- Fire Emblem (Introduction)
- Fire Emblem: Ankoku Ryu to Hikari no Tsurugi
- Fire Emblem Gaiden
- Fire Emblem: Monshou no Nazo
- Fire Emblem: Seisen no Keifu
- Fire Emblem: Thracia 776
- Fire Emblem: Fuuin no Tsurugi
- Fire Emblem (GBA)
- Fire Emblem: The Sacred Stones
- Fire Emblem: Path of Radiance
- Fire Emblem: Radiant Dawn
- Fire Emblem: Shadow Dragon
- Fire Emblem: Shin Monshou no Nazo
- Fire Emblem Awakening
- Fire Emblem: Fates
- Fire Emblem Echoes: Shadows of Valentia
- Fire Emblem (Misc)
The third and final Fire Emblem game on the 3DS seeks to evolve by looking to its past – it’s actually a remake of Fire Emblem Gaiden, the second game of the series. It was always something of an oddball, but this revamp brings back many of its discarded mechanics and give them a chance to shine, while wrapped in the sheen and granted the niceties of the modern entries.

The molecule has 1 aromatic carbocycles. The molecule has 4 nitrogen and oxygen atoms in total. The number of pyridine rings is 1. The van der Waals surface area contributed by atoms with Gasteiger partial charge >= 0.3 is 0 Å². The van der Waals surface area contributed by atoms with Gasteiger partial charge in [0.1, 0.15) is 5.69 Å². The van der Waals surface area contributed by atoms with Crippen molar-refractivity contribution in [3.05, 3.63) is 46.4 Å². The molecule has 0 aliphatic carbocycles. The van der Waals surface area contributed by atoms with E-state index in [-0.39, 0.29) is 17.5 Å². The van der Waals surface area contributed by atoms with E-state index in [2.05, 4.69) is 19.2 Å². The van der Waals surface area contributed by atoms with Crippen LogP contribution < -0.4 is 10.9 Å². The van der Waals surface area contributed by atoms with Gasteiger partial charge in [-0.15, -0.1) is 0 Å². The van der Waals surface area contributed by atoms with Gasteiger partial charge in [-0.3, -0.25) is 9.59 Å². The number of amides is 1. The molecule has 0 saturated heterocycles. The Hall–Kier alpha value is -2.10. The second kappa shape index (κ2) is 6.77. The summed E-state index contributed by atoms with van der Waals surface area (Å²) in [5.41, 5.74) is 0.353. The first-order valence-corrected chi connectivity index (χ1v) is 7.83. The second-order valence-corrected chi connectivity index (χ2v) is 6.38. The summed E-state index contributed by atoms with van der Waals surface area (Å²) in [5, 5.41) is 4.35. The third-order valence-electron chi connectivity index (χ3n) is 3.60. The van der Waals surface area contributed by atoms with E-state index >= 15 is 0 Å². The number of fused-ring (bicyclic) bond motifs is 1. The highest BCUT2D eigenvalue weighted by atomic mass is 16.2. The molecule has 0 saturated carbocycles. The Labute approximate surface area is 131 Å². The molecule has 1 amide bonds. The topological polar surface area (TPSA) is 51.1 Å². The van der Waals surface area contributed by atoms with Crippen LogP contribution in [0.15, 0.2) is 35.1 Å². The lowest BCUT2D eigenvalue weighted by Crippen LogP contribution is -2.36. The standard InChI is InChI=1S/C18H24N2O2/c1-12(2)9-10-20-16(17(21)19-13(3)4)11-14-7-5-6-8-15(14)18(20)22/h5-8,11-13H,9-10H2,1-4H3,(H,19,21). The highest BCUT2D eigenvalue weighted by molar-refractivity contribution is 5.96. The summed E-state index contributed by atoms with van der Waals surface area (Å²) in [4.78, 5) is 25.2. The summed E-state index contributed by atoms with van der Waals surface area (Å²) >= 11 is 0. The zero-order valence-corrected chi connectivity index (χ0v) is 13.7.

The basic plot hasn’t really changed much – the childhood friends Alm and Celicia find themselves on different fronts of a war waged between Zofia and Rigel, each ruled by the gods Mila and Duma, respectively. But the storytelling, and particularly the characterizations, have been massively improved. Alm and Celicia have much more fleshed out personalities; the same goes for all of rest of the cast, many who barely had a single line in the original game, who are now much more interesting.
This is the first Fire Emblem game where almost everyone is fully voiced, which makes everyone more distinct. Plus the translation, handled by 8-4 (who also did Awakening), is a substantial improvement over the rather dull work on Fates by Treehouse. There’s the usual variety of support conversations, newly added (though not as many as the previous two games), plus “Memory Prisms”, which reveal past interactions between certain characters. The hero also describes the sights, smells, and general atmosphere of the various caves and dungeons, all of which give each area much more identity with just a brief monologue.